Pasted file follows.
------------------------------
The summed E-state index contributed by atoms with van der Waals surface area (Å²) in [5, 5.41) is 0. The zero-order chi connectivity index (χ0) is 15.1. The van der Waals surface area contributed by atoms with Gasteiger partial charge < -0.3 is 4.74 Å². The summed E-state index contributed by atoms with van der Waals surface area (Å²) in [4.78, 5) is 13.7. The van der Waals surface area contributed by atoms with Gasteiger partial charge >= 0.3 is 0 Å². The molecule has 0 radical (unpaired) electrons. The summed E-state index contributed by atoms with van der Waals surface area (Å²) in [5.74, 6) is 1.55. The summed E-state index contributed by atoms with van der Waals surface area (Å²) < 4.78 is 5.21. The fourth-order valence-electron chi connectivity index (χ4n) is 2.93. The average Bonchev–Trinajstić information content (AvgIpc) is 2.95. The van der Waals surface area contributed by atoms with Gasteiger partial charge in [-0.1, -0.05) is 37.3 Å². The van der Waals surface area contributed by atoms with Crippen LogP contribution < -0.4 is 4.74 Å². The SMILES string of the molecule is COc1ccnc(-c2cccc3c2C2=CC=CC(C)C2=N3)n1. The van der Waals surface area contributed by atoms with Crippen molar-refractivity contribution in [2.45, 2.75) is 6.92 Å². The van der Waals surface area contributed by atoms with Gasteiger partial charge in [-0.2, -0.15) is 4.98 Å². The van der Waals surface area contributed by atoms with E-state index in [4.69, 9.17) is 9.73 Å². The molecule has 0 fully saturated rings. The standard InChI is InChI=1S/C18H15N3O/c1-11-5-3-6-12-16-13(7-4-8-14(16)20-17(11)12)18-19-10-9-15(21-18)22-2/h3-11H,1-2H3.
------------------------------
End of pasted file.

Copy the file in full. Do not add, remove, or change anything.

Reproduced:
The summed E-state index contributed by atoms with van der Waals surface area (Å²) in [5, 5.41) is 0. The zero-order chi connectivity index (χ0) is 15.1. The van der Waals surface area contributed by atoms with Gasteiger partial charge < -0.3 is 4.74 Å². The summed E-state index contributed by atoms with van der Waals surface area (Å²) in [4.78, 5) is 13.7. The van der Waals surface area contributed by atoms with Gasteiger partial charge >= 0.3 is 0 Å². The molecule has 0 radical (unpaired) electrons. The summed E-state index contributed by atoms with van der Waals surface area (Å²) in [5.74, 6) is 1.55. The summed E-state index contributed by atoms with van der Waals surface area (Å²) < 4.78 is 5.21. The fourth-order valence-electron chi connectivity index (χ4n) is 2.93. The average Bonchev–Trinajstić information content (AvgIpc) is 2.95. The van der Waals surface area contributed by atoms with Gasteiger partial charge in [-0.1, -0.05) is 37.3 Å². The van der Waals surface area contributed by atoms with Crippen LogP contribution < -0.4 is 4.74 Å². The SMILES string of the molecule is COc1ccnc(-c2cccc3c2C2=CC=CC(C)C2=N3)n1. The van der Waals surface area contributed by atoms with Crippen molar-refractivity contribution in [2.45, 2.75) is 6.92 Å². The van der Waals surface area contributed by atoms with Gasteiger partial charge in [-0.2, -0.15) is 4.98 Å². The van der Waals surface area contributed by atoms with E-state index in [4.69, 9.17) is 9.73 Å². The molecule has 0 fully saturated rings. The standard InChI is InChI=1S/C18H15N3O/c1-11-5-3-6-12-16-13(7-4-8-14(16)20-17(11)12)18-19-10-9-15(21-18)22-2/h3-11H,1-2H3.